Artist's handiwork draws others to Christ
SUGAR HILL, Ga. (BP)--If a picture is worth a thousand words, then Kerry Jackson's chalk drawings speak volumes about his faith in Christ.
Add special-effects lighting, an edgy Christian rock soundtrack and biblical narration and you've got the making of a high-tech, multimedia, evangelistic experience Jackson calls "Drawing to the Rock."
Admittedly, not quite the stage Jackson pictured himself putting his fine arts degree to practice. Formerly the owner of an art studio in Jackson, Miss., he sold his business and home, including all of his art supplies in the early '90s, and moved his wife and two daughters to Fort Worth, Texas, to enroll at Southwestern Baptist Theological Seminary.
"I had always wanted to own my business and was pretty successful at it," Jackson said. "I reached a point in my life where I had reached my goal but felt there had to be more to life than that. I soon realized that God was calling me into fulltime ministry."
Shortly after enrolling in seminary, however, Jackson discovered that God wanted to use the artist in him for his glory.
"While sitting in my car listening to music, waiting to pick my daughter up from piano lessons, God literally gave me a vision for 'Drawing to the Rock,'" Jackson recounted. "I literally saw a stage covered with scenes of the life of Christ utilizing special effects such as lighting, drama, etc. God even gave me the name, 'Drawing to the Rock,' at that time. The vision was so strong and clear that I cried and began praising and thanking God right there in my car."
Now, a decade later, Jackson is captivating audiences across the country, both young and old, as he shares the hope of eternal salvation through faith in Christ using a series of six vignettes depicting mankind's sinful fall in the Garden of Eden and culminating with Christ's victorious resurrection from the dead.
During a quick-moving, hour-long presentation, Jackson creates six different drawings using various colors of chalk, including one vignette in which he uses a small knife-like instrument to carve from the canvas a picture of an empty tomb.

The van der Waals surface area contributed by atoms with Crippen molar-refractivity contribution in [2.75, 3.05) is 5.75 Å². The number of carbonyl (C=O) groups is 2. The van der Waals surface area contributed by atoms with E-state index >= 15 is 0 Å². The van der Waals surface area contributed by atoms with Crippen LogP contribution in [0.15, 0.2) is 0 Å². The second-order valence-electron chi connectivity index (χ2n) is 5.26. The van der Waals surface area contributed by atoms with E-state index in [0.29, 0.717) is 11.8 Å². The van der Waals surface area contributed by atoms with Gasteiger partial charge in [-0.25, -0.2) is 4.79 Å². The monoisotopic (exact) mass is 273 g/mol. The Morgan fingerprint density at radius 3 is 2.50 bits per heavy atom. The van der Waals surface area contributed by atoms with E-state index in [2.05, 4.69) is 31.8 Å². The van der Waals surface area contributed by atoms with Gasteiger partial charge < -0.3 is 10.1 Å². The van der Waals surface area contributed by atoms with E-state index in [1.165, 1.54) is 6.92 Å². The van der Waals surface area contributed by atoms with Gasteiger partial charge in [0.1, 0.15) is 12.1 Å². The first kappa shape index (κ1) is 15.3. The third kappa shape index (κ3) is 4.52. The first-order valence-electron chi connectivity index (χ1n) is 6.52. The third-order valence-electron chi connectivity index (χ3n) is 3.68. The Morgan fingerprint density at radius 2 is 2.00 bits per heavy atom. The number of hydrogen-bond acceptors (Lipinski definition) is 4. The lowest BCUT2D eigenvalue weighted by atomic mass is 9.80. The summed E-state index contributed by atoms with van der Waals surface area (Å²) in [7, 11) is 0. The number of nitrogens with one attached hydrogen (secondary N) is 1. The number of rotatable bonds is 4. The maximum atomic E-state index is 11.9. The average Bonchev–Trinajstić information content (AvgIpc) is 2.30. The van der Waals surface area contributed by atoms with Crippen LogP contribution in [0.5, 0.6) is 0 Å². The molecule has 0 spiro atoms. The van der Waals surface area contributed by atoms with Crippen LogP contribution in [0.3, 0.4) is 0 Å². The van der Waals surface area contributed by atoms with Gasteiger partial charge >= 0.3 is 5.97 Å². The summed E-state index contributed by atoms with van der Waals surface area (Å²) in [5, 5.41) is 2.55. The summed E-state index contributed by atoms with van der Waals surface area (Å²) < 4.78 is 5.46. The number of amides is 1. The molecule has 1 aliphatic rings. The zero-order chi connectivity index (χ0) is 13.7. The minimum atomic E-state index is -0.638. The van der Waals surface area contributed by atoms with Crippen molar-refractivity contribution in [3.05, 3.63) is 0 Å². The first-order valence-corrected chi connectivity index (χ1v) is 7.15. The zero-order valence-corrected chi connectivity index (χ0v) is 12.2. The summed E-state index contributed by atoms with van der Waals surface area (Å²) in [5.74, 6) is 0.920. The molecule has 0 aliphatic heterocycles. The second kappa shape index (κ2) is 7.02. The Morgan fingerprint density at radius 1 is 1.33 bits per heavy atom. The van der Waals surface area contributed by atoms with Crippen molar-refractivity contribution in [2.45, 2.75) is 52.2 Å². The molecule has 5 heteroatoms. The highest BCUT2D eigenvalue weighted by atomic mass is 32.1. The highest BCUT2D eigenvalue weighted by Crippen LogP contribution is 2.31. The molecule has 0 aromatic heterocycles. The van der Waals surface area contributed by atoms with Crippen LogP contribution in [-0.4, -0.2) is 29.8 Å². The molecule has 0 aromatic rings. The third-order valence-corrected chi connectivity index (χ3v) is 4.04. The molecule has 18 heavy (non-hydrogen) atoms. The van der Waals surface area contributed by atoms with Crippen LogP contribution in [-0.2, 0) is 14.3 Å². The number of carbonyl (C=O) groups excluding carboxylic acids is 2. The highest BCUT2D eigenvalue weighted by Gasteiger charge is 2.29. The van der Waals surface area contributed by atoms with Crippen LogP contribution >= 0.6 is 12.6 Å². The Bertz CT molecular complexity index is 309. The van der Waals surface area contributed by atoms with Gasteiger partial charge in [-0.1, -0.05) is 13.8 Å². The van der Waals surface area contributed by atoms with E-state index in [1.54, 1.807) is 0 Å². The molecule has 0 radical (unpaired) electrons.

While Jackson is creating his works of art, each vignette is accompanied by recordings of biblical narratives and music by Christian artists such as Lincoln Brewster and Michael W. Smith.
As a left-handed artist, Jackson evokes a sense of mystery and suspense as he creates various portraits of the life of Christ and other biblical scenes by drawing and writing backwards on the canvas, going from right to left instead of the more traditional direction of left to right. The effect has audiences sitting on the edge of their seats in anticipation of each finished work.
At the end of every presentation, Jackson invites his audience to pray with him to receive Christ as their Lord and Savior. "Hundreds have raised their hands saying God as spoken to them in some way," he said.
While Jackson creates original drawings for each presentation, a lot of work goes into pre- and post-production as well. It takes Jackson and his wife, Twyla, who also serves as his light and sound technician, about six hours to erect the set, which includes a half-dozen 32-by-40-inch canvases as well as lighting and sound systems.
"Drawing to the Rock is a creative multimedia happening that combines audio and visual impression in a fresh way to present the gospel to an extremely media-minded culture," said John Yarbrough, vice president of evangelization with the North American Mission Board. "I can see this program being used in many different arenas to reach the lost and inspire the saved."
Jackson, 44, who also serves as NAMB's promotion design specialist, said he wants to honor God with his artistic gifts whether in designing NAMB's booths for state and national conventions or sharing the gospel through his chalk drawings or paintings of biblical characters and events.
He said he's always looking for creative ways to share the gospel in the often-abstract world of art as well as with other cultures. At a recent art exhibition hosted by his alma mater, Mississippi State University, Jackson contributed a painting of Lazarus wrapped in a burial head cloth, including the John 11:44 scriptural citation of Jesus raising Lazarus from the dead. For his painting of a white-hooded member of the Ku Klux Klan, Jackson included a reference to 1 John 3:15 condemning the sin of hatred.
"At the exhibition, I saw many people stand before the paintings and discuss them," Jackson said. "I saw many of them write the Scripture references down and that's what I had hoped would happen."
Last summer while on a mission trip in Rome, Italy, Jackson was able to use his artistry to share Christ with some Muslim refugees who spoke little English. "Two men approached me and asked me to draw them a 'little picture of Jesus,'" Jackson recounted. "Of course, I was more than willing. After I drew the pictures, they carefully placed the drawings in their backpack for their trip back to the streets. ... Who knows what might happen next?"
Jackson said he is looking forward to seeing how God continues to use Drawing to the Rock for his glory. "I've learned that God's plans for my talents are more special than anything I could ever imagine," he said. "I want God to take this ministry wherever he wants to take it."
For more information about "Drawing to the Rock" or to view some of Jackson's paintings and drawings of biblical characters and events, visit www.drawingtotherock.com or e-mail email@example.com. (BP) photos posted in the BP Photo Library at http://www.bpnews.net. Photo titles: ROCK-SOLID WITNESS and ARTIST WITH GODLY AIMS.